Don't worry, you can still get parallel ports [tigerdirect.ca] and 9-pin serial. That board has serial, parallel, usb, IEEE 1394, PS2, RJ45, and a bunch of audio connectors. That has technology from the 1980's right up until the latest technology. Sadly, I think the only common port it is missing is ESATA.
        • by bobbozzo (622815)
          Check your cabling, and possibly jumpers on the drives. A floppy cable should have a twist near the A: drive connector.
          • by drinkypoo (153816)

            If you don't have a twist, just fuck with the jumper settings. If you bought the $4.99 and not the $2.99 floppy drive, then you probably have enough jumpers to set the drive to any of the four IDs which it supports.

            Some PC floppy controllers can actually recognize more than two IDs. I believe the PC-1s and such had a controller which would do it but you had to patch the BIOS and maybe DOS too...

            • by ari_j (90255)
              I had the cable right. I remember a thing or two from the 90's, folks. I even triple-checked the cabling with as much googling as I could stand. The BIOS simply does not support more than one floppy drive.

              The suggestion someone else posted regarding a USB 3.5" drive is the best, and I wish I could have found such a drive for my parents. I may suggest it the next time I visit them.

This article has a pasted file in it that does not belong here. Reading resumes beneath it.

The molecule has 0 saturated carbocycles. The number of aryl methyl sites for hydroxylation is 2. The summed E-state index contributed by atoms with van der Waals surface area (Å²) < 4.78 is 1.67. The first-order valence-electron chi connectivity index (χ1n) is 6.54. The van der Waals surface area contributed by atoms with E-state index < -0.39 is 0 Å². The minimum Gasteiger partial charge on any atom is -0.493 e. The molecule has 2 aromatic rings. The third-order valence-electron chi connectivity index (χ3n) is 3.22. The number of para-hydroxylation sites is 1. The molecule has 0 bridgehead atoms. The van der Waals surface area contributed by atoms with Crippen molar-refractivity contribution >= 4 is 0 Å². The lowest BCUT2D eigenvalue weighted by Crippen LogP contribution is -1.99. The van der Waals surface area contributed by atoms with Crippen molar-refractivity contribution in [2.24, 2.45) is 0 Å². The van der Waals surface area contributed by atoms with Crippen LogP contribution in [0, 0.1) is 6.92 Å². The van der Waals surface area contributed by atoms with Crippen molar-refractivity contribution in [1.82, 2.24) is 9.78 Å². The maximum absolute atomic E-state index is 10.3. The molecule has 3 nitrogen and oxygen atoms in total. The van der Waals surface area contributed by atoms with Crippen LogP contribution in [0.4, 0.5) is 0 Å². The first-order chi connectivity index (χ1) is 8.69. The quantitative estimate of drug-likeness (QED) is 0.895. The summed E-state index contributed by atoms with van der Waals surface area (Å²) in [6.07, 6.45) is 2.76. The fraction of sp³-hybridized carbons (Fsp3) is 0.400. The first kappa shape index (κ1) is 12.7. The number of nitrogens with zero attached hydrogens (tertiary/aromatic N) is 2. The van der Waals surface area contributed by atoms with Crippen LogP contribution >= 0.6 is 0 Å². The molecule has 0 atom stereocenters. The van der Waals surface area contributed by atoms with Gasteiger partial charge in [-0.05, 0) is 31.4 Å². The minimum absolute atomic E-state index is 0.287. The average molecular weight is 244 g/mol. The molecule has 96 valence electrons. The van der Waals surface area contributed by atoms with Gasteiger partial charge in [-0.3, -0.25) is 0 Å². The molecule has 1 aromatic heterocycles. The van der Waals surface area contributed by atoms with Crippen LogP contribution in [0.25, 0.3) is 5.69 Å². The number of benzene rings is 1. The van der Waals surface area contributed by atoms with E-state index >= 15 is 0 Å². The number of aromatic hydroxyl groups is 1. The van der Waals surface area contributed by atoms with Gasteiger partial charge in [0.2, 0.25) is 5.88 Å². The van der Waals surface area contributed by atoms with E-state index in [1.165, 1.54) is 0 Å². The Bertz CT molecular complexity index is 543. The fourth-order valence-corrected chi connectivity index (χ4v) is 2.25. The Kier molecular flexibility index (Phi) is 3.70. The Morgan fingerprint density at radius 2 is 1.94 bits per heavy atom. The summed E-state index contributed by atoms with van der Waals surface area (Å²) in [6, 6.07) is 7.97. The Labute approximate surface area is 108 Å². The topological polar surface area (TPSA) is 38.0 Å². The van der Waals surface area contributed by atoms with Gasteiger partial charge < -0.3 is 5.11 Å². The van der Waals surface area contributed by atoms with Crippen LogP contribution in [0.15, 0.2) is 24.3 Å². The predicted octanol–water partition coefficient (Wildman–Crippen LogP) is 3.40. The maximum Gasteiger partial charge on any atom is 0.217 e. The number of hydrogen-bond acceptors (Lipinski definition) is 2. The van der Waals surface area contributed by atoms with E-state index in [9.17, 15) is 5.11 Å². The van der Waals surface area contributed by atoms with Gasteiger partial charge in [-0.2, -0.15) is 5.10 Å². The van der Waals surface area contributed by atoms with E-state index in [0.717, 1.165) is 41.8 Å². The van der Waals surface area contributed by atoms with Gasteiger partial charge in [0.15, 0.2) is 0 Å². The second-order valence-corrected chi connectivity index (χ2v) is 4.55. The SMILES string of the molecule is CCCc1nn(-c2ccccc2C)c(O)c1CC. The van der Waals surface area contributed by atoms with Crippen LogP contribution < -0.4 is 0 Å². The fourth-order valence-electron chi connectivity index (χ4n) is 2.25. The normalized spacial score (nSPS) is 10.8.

• by Tycho (11893)
        Reading any high density (1.44MB) 3.5" floppy disks shouldn't be too hard. Assuming one has a method of reading the HFS file system, like the HFS module in Linux, it would be possible with any old USB or standard internal PC floppy. However, if merging the data and resource forks of a HyperCard stack into a flat file is necessary, I wish you good luck. Otherwise, scrounging up an old Mac with a floppy drive may be the only option. Old 800KB Mac floppies cannot be read by standard PC floppy drives becaus
        • by CastrTroy (595695)
          I remember playing around with Basilisk [cebix.net] at one point, and seem to remember there being a utility to read HFS file system disks.
        • Re: (Score:3, Funny)

          by CastrTroy (595695)
          You can download System 7.5.3 [apple.com] directly from apple. Wow, 19 disks. Vista only takes 1 disc. And they say Vista is bloated.
        • by drinkypoo (153816)